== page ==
I bought my way into Invisible, Inc. a couple of months ago, but it honestly felt too rough to explore back then. That all changed yesterday when Klei Entertainment launched Early Access on Steam with a brand new update that polished things up. With no release date in sight, Invisible, Inc. (formerly Incognita) likely still has a ton of work to go, but with Early Access now live I wanted to give it another whack and share my initial thoughts.
First off, some of you may be asking: What is Invisible, Inc.? As Klei put it during its Reddit AMA yesterday, think XCOM meets Mark of the Ninja. It’s a tactical turn-based game featuring procedurally generated levels and an emphasis on stealth. Once you’ve completed the tutorial levels, you’re greeted by a world map with a number of different missions to choose from and 72 hours to prepare for your final mission (each gig eats up a certain amount of travel time). You’ll enter your mission with two of four currently available agents, each with their own specialties, such as the ability to remotely hack stations, equip stealth rigs, and so on.
Unlike games like XCOM, combat is probably best avoided unless absolutely necessary. In fact, your agents don’t even have hit points. Taking a bullet is likely to be lethal. Any agents you lose in the field are gone forever. With procedurally generated missions, you can’t just go back and plan around your previous mistakes in a new playthrough. I know it’s in vogue to throw around the term ‘roguelike’ these days, but between the permadeath and procedurally generated levels, there are definitely some roguelike elements to Invisible, Inc.
You can also go into your missions with a set of two programs for the game's 'Incognita' hacking interface. As you proceed through levels, you’ll find locked safes, cameras, laser grids, and more. Hitting spacebar will put you into Incognita mode, which lets you hack the aforementioned objects using a resource called PWR. PWR can be hijacked from terminals throughout the map, but it’s a finite resource and you can only store so much of it at once. Incognita programs like Power Drip passively restore 1 PWR each turn and you can spend cash you loot throughout levels on acquiring new Incognita programs if you find the appropriate terminal.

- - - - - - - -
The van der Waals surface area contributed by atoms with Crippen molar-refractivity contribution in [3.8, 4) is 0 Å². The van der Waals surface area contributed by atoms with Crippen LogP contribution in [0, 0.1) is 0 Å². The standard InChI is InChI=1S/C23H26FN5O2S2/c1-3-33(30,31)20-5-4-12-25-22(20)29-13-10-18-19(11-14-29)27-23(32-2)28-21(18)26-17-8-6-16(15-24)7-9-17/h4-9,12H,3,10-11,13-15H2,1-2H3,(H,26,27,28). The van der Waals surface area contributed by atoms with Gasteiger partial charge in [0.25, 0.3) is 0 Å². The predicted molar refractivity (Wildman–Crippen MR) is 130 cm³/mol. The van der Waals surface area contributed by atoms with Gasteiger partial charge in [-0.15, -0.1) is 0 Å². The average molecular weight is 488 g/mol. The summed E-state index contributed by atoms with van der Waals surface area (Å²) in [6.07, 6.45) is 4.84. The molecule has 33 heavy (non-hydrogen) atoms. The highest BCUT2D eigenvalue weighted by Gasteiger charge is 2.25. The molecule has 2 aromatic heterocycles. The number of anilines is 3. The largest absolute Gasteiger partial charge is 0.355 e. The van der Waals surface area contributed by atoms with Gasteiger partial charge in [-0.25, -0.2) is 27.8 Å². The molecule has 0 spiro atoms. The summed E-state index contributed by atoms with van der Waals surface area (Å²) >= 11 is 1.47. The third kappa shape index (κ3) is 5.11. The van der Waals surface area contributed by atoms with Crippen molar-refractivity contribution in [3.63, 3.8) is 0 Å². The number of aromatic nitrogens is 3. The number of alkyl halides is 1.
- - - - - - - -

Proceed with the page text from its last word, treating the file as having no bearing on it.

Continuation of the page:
Each mission is timed in the sense that there is a constantly rising alarm level each turn. Obviously, alerting the enemies to your presence by playing sloppily will raise alarm levels even faster, but the game doesn’t allow you to take your time moving through a map, either. It’s all about getting as much done as you can as efficiently as you can and getting out unscathed. As alarm levels go up, more cameras appear, more guards appear, and if things get hairy enough, you’ll even be greeted by elite guards, who patrol areas much more swiftly.
The missions I’ve tackled so far have been pretty basic. There are a couple of different mission types, but it’s fairly barebones at the moment. The real fun is in figuring out the puzzle of each procedurally generated level. There’s many ways to get to what you want, too. You could take the long way, potentially avoiding guards’ movements, to a room you’re trying to get to, but you could also lure the guard to you, knock him out, and take his passkey. If you’re using a particularly sneaky agent, you can even get right up behind a guard and lift his passkey (and cash) with him being none the wiser.
I haven’t used any lethal weaponry just yet, but knocking out guards doesn’t last forever. Guards will wake up in two turns (though you can have an agent pinned down on them to keep them KO’d), so it’s important to keep track of not only where you’re headed, but also what awaits you once you begin backtracking towards the exit. Even though things have gotten particularly hairy, you’ve managed to elude the guards and steal a ton of cash and artifacts, but now you have to get out and there are elite guards, new cameras, and more awaiting for you on your way back. It’s fairly easy to get greedy only to realize you're in trouble when it's likely too late. Figuring out that balance is key to successfully mastering Invisible, Inc.
What you’ve got in Early Access feels like a polished foundation for something potentially great. Again, it’s a bit barebones, but I’m eagerly awaiting the next major build to see how Klei expands upon what’s in place right now.